I’m in the middle of migrating my Plex media server from my daily driver Windows 10 PC to Server 2019 Standard. I ran out of space (and hard drive bays) inside my desktop, so the time has come to migrate to a different OS. I purchased all the components with the intention of turning my server into a TrueNAS nas server, but after running TrueNAS for a week, I decided the time invested in learning/migrating to an unfamiliar operating system was more than I wanted to tackle at this point in time. I ultimately ended up purchasing a Fractal Design Node 804 case because of how many storage bays it has.
- Dual Chamber case layout: highly effective design for best possible cooling.
- Minimalistic design: elegant brushed aluminum front panel and Scandinavian design
As a sysadmin, I’ve become really proficient with Windows operating systems, Powershell, Hyper-V, PFsense, etc, so I figured moving to a known OS would simplify things for me in the long run. However, I soon learned that there are a few things I wasn’t aware of on Server 2019. In particular, one of the things I learned was that the default “photo viewer” is set to Paint.
Fortunately, this was a quick fix. Follow the steps below if you’ve ran into the same issue.
If you’re curious about my server build, I am using
- (Case) Fractal Design Node 804
- (Harddrives x4) 8TB Seagate Barracuda
- Cooler Master Hyper 212 CPU Fan
- Gigabyte B450M DS3H AM4 motherboard
How to Enable Photo Viewer in Windows Server 2019
By default, Photo Viewer isn’t installed or active. The first thing we need to do is check whether or not the DLL’s exist on the server.
Step 1: Check if Photo Viewer DLL’s Exist
Browse to C:\Program Files (x86)\Windows Photo Viewer on the server. If you see .dll files there, that means the files exist but aren’t registered. It should look like this:
If you don’t see those files, simply browse to the path above from a Windows 10 PC & copy the folder contents to the same path on your server.
Step 2: Register the DLL’s
Now that we know the necessary files are present, we need to register them.
Open Command Prompt (type CMD into Start) and right-click to Run as Administrator. Then copy and paste the following code:
regsvr32 “C:\Program Files (x86)\Windows Photo Viewer\PhotoViewer.dll”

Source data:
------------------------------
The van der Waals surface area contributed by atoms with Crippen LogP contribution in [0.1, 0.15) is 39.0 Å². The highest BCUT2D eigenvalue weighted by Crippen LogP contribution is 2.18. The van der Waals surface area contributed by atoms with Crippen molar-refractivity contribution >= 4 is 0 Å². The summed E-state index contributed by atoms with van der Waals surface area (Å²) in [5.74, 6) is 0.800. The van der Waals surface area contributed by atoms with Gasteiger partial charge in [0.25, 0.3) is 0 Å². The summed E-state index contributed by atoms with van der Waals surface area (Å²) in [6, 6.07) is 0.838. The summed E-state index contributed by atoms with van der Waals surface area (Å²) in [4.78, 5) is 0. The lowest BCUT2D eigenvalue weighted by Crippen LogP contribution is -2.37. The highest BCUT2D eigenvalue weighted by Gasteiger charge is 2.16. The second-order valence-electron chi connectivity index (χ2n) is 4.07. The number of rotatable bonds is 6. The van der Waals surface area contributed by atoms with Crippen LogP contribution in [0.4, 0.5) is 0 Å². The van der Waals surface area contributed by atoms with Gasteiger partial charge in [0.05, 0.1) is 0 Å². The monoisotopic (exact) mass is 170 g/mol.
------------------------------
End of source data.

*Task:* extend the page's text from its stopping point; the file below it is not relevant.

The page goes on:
Step 3: Download PhotoViewer Registry Keys
Now that the .dll’s are registered, we need to import the registry keys. This allows us to “Open With…” from File Explorer and choose Windows Photo Viewer, as well as set default file associations for various file types, such as .jpg, .jpe, or .jpeg.
Download registry files from here: MS Photoviewer Registry Files.zip
Once downloaded, right-click the .zip file and extract it to a temporary location.
Step 4: Import Registry Keys
From Start, open Regedit.
File > Import > browse to the location you extracted the 4 registry files. You will need to import all 4 of them.
You should now be able to right-click an image file and Open With Windows Photo Viewer!
Step 5: Set Photo Viewer as Default App
If you’d like to make Photo Viewer your default photo viewing application, search Windows for “Default Apps” and then change Photos to Windows Photo Viewer.
Step 6: Allow Images in Thumbnails
This step is optional, but if you’d like to see a preview of the images from File Explorer (instead of just icons), you can do that by changing the File Explorer options.
Search Windows for Folder Options. Change to the View tab and uncheck “Always show icons, never thumbnails”.
That will change it from looking like this:
to looking like this:
That’s all there is to it! Hopefully this guide helped you out.
My Homelab Equipment
Here is some of the gear I use in my Homelab. I highly recommend each of them.
- Server 2019 w/ Hyper-V
- Case: Fractal Design Node 804
- Graphics Card: NVIDEA Quadro K600
- CPU: AMD Ryzen 7 2700
The full list of server components I use can be found on my Equipment List page.